Looking Back at Cohen V. California: A 40-Year Retrospective from Inside the Court

Article excerpt

This case may seem at first blush too inconsequential to find its way into our booh, but the issue it presents is of no small constitutional significance. l

In April 1 968, at the height of the Vietnam War, when campuses from Columbia to Berkeley were in upheaval and many cities in America were on fire due to racial discord as well as antiwar sentiment, a young man named Paul Robert Cohen engaged in a comparatively quiet act of protest. Summoned to appear as a witness, Cohen walked through a corridor of the Los Angeles County Courthouse wearing a jacket on which "Fuck the Draft" was written.2 For that act, Cohen was convicted of "maliciously and willfully disturb[ing] the peace or quiet . . . by . . . offensive conduct . . . ."3 Three years later, by a 5-4 vote, the Supreme Court of the United States reversed that conviction and attendant thirty-day jail sentence by issuing an opinion, with which I was intimately involved, that concluded that the California decision could not withstand First Amendment scrutiny.4

Cohen ?. California is now over forty years old.5 In this Article, I revisit and reexamine Cohen. The opinion makes some rather bold pronouncements about freedom of speech and its importance to American society.6 Cohen also sets out a series of almost-hornbook law statements about certain aspects of time, place, and manner speech regulation.7 1 ask whether, with the hindsight of these past decades, Cohen looks today more like an enduring contribution to First Amendment law and theory, a relic or period piece of the early 1970s, or a jurisprudential quixotic sport. I conclude that both parts of Cohen - Part I, with its treatment of time, place and manner regulations, and Part ?, with its analysis of offensive public speech - even from a perspective of forty years, are important parts of a sound and robust First Amendment jurisprudence and deserve continuing attention.

Candor, if not modesty, requires that I state at the outset that my perspective is not (solely) that of a disinterested academic. During the 1970 Term of the Supreme Court, I had the good luck and great privilege to serve as one of Justice Harlan's law clerks. One of my tasks that year was to draft, at his direction, an opinion for the court in Cohen. With two alterations, Justice Harlan filed the opinion as drafted.8

I thought the opinion in Cohen v. California was right when Justice Harlan filed it, continued to believe it was right during the thirty years that I taught constitutional law at several law schools, and still think the opinion achieves a proper outcome and rests on sound reasoning. Thus, I am more certain of my ability to revisit Cohen than I am of my claim to be able to reexamine it; nevertheless, I am going to try to do both and have set forth a series of retrospective criticisms of Cohen in Part IV. A. Finally, in some of the footnotes, I will explain some of the internal deliberations that led the Court to its resolution of the case and Justice Harlan to his filing of this opinion.9 Occasionally, I confront mysteries about certain aspects of the case, mysteries that I think will never be "solved."10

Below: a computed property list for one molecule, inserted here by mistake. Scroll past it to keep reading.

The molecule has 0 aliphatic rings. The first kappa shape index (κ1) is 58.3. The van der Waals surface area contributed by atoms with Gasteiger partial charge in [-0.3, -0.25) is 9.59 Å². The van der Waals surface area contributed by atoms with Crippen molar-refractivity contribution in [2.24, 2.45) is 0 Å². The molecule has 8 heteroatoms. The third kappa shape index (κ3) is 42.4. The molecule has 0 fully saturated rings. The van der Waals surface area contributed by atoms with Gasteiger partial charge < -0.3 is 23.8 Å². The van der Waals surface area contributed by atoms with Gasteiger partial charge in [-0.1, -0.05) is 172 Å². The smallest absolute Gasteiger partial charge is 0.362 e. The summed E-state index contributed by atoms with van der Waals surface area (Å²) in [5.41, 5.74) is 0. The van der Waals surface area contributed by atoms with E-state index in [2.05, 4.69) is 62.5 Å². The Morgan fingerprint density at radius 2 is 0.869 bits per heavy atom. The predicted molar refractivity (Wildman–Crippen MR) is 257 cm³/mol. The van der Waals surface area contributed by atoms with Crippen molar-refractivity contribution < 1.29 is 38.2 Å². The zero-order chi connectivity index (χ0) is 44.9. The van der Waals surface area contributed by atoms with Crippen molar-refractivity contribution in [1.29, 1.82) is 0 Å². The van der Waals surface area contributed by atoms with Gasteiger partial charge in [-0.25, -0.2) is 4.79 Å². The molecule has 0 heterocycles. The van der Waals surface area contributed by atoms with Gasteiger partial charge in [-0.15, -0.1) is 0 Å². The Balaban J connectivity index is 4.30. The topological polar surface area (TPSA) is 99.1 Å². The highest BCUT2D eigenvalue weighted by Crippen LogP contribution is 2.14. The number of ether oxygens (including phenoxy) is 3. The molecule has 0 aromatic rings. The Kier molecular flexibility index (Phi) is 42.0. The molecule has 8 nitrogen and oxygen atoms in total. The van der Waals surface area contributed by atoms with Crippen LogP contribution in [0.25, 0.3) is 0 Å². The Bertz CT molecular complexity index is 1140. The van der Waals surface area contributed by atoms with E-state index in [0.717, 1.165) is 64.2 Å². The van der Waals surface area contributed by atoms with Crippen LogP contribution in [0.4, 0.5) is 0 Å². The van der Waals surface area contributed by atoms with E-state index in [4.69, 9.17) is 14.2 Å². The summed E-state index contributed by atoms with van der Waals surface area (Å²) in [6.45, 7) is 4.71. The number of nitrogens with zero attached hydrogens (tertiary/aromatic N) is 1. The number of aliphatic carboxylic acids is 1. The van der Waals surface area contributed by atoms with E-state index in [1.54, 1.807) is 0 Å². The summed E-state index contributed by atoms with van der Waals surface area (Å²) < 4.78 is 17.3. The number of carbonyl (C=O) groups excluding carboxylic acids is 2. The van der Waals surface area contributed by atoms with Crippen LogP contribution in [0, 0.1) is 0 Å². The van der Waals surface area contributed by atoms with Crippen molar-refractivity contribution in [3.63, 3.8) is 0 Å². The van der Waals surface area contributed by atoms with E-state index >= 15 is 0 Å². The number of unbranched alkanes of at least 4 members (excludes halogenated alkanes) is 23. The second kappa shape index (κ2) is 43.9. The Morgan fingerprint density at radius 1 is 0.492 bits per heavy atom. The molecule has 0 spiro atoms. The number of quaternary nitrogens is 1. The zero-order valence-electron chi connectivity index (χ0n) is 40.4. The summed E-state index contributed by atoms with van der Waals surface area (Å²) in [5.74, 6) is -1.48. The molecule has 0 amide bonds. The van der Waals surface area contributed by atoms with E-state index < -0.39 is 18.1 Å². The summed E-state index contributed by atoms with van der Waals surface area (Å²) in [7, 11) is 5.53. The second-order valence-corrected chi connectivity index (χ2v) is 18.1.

I. "F . . ."

The facts that gave rise to Cohen are quite simple. In one respect, deceptively so. Cohen did wear his jacket, knowing what was written on it.11 He wore that jacket in a courthouse, where, as observed below, "[t]here were women and children present . . . ."12 Cohen was charged under an archaic, catch-all "offensive conduct" statute13 and, at trial, testified that he wore the jacket "as a means of informing the public of the depth of his feelings against the Vietnam War and the draft."14

Readers today probably have a sense, even if only from their history courses, of the depth of divisions within American society over the war in Vietnam, especially during the period - 1968-1971 - between Cohen's arrest and the reversal of his conviction. Americans were not only deeply divided over the conduct of the war, but by this time all were accustomed to, if not necessarily supportive of, vigorous public antiwar protests. …